Request #5: Anyone, including yourself, who can’t put the interests of the organization ahead of your own, needs to be confronted (as kindly as possible) and agree to either correct the situation or step down.

Have the courage to ask this of the leadership team and if the people are mature and honest enough you may turn it all around, refocus, and breathe new life into the mission.

Finally — and really first — if you ‘re a leader in an organization that you care about, no matter how old or healthy you are, make a succession plan. If you don’t know experts who can help you with this, get in touch. I know some great knowledgeable people to direct you to.

August 2, 2010

Inspired to Succeed: Do you recognize resistance when you see it?

So, I’m trying to lose some weight. And I notice that the days that I declare to myself, “No sugar today,” I end up eating sugar earlier than ever. I actually forget that I have even made myself this promise…usually until just a moment after the sugar is melting from my tongue.

Can you relate? Maybe not in this area, but we all have places where we do not keep promises to ourselves. Where do you do this?

Not following through on commitments is a form of resistance. You can probably see clearly how this resistance might sabotage my efforts toward my goal.

My resistance is brilliant. It continually takes new and different forms and is quite good at disguising itself and finding new ways to outsmart me. Your resistance is brilliant, too.

Resistance will keep us from achieving what we want and need. Worse than that, resistance has the power to sending us and our businesses careening in exactly the opposite direction.

Whether you are a leader in an organization or in your own life, anytime you find yourself in a change situation, you will find resistance. If you don’t, you are not looking hard enough. It is the way of things. You will resist. Your staff will resist. Your boss will resist. Your clients will resist.  Potential employers will resist. Your family will resist. The higher the stakes, the more resistance you will find.

If we are not aware that resistance is at work, resistance wins. But only 100% of the time.

Your only hope of overcoming resistance is to expect it. But even that isn’t enough. You also have to value it and embrace it. You have to work with your resistance, not against it.

You have to get intimate with resistance. And that starts with recognizing it. Here’s what you want to look for:

Obvious resistance is  easy to spot:

  • Refusal
  • Arguing
  • Disruptive behavior

The most powerful forms of resistance are usually much more subtle:

  • Not being available
  • Not getting started
  • Getting distracted and not completing
  • Offering misleading information
  • Bringing up other issues
  • Becoming very busy with something else
  • Getting sick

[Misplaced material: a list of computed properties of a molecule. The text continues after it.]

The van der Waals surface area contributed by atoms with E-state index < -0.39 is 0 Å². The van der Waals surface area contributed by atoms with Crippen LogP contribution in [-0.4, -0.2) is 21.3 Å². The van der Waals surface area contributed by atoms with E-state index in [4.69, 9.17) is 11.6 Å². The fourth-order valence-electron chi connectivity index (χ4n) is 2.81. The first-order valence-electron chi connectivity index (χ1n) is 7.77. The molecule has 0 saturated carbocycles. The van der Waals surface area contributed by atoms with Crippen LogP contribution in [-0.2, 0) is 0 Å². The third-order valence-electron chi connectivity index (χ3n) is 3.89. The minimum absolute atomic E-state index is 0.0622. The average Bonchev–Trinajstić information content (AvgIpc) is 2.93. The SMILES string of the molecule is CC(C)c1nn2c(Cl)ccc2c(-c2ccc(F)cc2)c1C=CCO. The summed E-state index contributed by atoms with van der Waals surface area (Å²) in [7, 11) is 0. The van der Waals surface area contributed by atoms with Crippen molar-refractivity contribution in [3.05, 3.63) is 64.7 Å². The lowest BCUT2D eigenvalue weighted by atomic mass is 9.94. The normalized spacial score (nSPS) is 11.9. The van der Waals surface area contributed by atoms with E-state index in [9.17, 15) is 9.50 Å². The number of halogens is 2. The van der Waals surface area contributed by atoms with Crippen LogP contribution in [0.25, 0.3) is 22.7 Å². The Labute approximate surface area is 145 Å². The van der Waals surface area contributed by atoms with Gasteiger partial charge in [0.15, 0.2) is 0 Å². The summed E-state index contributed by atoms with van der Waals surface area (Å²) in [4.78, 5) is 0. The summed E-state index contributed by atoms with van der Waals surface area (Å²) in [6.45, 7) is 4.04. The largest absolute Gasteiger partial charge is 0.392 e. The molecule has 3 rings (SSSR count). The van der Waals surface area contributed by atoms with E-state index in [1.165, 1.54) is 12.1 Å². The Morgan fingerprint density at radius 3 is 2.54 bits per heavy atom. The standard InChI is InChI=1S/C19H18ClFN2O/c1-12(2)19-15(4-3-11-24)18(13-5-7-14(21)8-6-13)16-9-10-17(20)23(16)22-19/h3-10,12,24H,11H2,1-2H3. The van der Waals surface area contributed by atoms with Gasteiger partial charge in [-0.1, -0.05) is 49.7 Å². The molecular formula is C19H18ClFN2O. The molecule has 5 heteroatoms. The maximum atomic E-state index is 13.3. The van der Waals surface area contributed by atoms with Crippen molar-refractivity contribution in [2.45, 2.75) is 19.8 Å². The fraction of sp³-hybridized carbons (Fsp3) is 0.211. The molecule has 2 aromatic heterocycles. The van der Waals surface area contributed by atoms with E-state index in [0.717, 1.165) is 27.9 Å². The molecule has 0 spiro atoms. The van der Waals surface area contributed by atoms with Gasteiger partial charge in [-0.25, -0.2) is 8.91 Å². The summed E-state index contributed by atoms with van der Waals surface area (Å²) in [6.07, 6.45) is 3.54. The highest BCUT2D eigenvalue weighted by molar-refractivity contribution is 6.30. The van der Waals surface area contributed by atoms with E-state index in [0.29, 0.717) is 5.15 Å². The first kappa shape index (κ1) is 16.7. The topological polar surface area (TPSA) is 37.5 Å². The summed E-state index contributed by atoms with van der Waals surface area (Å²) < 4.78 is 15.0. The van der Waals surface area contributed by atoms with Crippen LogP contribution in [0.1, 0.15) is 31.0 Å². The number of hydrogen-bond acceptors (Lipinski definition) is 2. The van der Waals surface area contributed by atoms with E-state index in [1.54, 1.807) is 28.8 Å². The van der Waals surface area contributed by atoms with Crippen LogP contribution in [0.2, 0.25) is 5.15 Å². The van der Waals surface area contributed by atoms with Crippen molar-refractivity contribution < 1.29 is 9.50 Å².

• Anger
  • Irritation
  • Frustration
  • Confusion
  • Criticism
  • Silence
  • Feigning acceptance, without asking necessary questions or working out the details
  • Finding reasons to be removed from the task
  • Surfing the web
  • Compulsively checking your BlackBerry or iPhone

Oh yeah, and forgetting.

Which of these do you do? Which do you see the people you work with doing? Which do you see in your clients? Start noticing the signs of resistance in you and the people around you.

Remember resistance is very creative.

Next week, we’ll talk about a few ways to work with your resistance.

April 26, 2010

Inspired To Succeed: with dysfunctional people

What kind of dysfunctional people are you dealing with?

I’m hearing a lot lately about challenges working with clients, co-workers and particularly management who:


Can’t communicate


Are clueless

Never shut up

Don’t listen

Worry incessantly

Are paralyzed by fear

Have a hidden agenda

Lack an attention span

Are in-denial

Make stupid decisions

Say one thing and do another

Build obstacles

Plant road mines

They take us by surprise, catch us off guard every time.

They make us mad

Throw us off-center

Trigger our self-doubt and insecurity

They confound us

They turn us into people we don’t want to be. And get in the way of doing business.


Wrong. Actually THEY don’t do any of this. WE do it to ourselves in their presence. And we can change that.

But if we’re not mindful, we can find ourselves doing exactly the thing we hate that they do.

They don’t listen and we find ourselves jumping in and not listening.

They scream and we end up yelling back.

They lie to us and we lie back to them and to others.

We become the thing we despise and don’t even notice it.

Here are 7 ways for leaders to be effective with dysfunctional people in business:

1. See how predictable they are. Plan for how you will respond — not react — when they do what they do.

2. Prioritize. Know what’s most important to you and what doesn’t matter. Pick your battles. Be intentional.

3. Take responsibility for your own pace. Choose not to get caught up in their energy.

4. Listen deeply to them. Listen for what’s underneath what they say or do.

5. Check your assumptions. Ask them “is this what you’re concerned about?”

6. Be honest with yourself.

7. Tell them the truth — without emotion and ask permission first. “Can I give you my honest perspective?” When they say yes (and they almost always will) tell them how you see the consequences of their behavior. “When you talk over me, you’re missing some important information.” OR “When you scream, it makes it harder for me to hear what you are trying to tell me.” OR “When you direct us to do X, it appears counterproductive to Y.”

Give them the space to process the information and be as patient with them as you’d want them to be with you in tackling your area of dysfunction 😉

Have an inspired week and feel free to let me know how it goes…